FOI around the world

David Banisar’s Freedom of Information Around the World 2006, a global survey of access to government information laws, was released today by Privacy International. The Survey provides a comprehensive review of Freedom of Information Laws and practices in nearly 70 countries around the world.

The survey draws attention to the growing movement around the world to adopt FOI laws. In just the past two years, over a dozen countries have adopted new laws and decrees, while dozens more are considering proposals. Important international treaties such as the UN Convention Against Corruption have also gone into force. These laws are being used to fight corruption, make government bodies accountable and promote social and human rights.

Unfortunately, the survey also highlights that many problems still exist such as poorly drafted laws, lax implementation and an ongoing culture of secrecy in many countries. There are also dangers in backsliding such as in Ireland where the imposition of onerous fees has significantly reduced use of the law and in the United Kingdom where a similar proposal is being considered. New laws promoting secrecy in the global war on terror have also undercut access.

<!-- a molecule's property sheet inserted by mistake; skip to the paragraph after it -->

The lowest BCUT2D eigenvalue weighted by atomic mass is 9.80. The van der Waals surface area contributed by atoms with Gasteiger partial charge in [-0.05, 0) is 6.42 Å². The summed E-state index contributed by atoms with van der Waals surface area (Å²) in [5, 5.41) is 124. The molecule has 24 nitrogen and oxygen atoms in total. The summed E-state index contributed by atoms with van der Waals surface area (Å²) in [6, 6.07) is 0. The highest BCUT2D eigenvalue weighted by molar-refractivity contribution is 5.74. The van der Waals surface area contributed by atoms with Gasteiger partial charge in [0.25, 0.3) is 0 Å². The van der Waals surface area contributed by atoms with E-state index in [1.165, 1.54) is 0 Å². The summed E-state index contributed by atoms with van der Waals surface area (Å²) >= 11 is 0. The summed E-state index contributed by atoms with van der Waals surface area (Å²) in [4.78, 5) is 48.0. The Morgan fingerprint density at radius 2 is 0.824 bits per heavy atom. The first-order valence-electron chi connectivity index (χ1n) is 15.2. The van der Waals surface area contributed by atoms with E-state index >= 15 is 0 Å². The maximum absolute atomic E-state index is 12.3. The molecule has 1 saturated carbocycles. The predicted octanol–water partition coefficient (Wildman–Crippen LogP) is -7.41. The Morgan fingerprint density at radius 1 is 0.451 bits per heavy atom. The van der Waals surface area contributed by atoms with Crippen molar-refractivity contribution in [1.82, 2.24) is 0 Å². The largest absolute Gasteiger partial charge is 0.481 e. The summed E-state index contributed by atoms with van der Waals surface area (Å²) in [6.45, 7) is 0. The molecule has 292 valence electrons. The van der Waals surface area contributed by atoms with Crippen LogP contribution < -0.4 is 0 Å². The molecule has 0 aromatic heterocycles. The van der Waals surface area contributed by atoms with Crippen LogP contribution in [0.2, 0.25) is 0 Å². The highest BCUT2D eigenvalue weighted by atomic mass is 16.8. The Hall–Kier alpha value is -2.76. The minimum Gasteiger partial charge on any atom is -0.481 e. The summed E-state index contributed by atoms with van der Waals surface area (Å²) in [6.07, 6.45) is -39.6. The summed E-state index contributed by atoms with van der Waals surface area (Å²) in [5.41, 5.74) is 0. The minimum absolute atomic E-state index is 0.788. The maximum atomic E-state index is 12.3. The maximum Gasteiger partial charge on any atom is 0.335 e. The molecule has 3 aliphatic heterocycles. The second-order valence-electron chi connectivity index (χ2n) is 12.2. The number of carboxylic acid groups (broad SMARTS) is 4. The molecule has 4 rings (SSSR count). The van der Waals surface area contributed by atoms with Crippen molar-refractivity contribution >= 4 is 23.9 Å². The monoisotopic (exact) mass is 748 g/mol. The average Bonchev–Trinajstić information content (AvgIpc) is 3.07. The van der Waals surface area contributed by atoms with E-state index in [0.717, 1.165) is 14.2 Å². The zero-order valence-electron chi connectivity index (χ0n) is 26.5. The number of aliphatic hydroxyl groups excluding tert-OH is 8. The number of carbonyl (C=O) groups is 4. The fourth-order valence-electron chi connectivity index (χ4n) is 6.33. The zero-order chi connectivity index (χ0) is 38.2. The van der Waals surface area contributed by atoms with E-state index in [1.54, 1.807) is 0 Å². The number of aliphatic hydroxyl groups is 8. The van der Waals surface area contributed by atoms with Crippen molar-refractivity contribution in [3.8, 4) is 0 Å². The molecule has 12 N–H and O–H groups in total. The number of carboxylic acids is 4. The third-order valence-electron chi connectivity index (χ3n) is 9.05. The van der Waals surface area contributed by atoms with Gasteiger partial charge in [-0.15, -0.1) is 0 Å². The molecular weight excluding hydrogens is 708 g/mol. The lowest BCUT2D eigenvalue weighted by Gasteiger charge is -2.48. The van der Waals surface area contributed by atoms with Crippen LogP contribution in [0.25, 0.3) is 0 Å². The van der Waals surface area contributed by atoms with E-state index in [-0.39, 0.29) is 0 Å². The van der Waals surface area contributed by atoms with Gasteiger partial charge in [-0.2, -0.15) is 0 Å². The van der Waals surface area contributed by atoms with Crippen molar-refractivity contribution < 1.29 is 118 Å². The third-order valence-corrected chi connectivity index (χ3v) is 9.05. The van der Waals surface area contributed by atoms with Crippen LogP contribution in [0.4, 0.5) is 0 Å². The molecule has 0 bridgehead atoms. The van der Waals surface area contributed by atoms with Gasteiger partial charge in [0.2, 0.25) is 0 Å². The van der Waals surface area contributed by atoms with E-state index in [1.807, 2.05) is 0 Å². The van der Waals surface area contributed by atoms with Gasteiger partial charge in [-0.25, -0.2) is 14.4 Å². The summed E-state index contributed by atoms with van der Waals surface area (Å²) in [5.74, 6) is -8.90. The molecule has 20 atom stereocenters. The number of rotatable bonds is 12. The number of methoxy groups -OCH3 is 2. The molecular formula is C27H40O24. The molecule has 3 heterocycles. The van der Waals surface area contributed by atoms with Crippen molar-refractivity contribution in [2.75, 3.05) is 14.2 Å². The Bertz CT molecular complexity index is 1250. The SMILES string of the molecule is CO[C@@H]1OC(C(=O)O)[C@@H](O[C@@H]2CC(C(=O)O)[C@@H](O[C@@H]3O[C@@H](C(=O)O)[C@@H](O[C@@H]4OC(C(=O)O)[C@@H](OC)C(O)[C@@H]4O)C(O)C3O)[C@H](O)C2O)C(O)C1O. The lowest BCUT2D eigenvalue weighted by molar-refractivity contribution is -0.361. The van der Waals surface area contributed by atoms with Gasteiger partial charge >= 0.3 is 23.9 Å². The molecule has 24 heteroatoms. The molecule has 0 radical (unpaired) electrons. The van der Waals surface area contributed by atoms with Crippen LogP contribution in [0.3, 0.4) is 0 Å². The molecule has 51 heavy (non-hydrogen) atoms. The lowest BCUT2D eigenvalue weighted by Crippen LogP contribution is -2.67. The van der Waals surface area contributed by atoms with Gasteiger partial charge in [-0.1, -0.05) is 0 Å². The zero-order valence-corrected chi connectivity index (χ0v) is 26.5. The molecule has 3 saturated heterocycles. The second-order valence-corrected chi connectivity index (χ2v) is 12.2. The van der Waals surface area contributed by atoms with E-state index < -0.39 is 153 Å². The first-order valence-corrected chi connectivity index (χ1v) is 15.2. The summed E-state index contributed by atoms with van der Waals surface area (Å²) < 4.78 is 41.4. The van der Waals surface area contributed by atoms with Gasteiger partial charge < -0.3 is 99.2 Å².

The report is being released just prior to the 3rd Annual International Right to Know Day on 28 September. Advocates in dozens of countries will be holding events celebrating the day.

An interactive version of the report, in conjunction with freedominfo.org and the Open Society Justice Institute will be released shortly.

For more information, contact: David Banisar [banisard (@) privacy.org], Director, FOI Project

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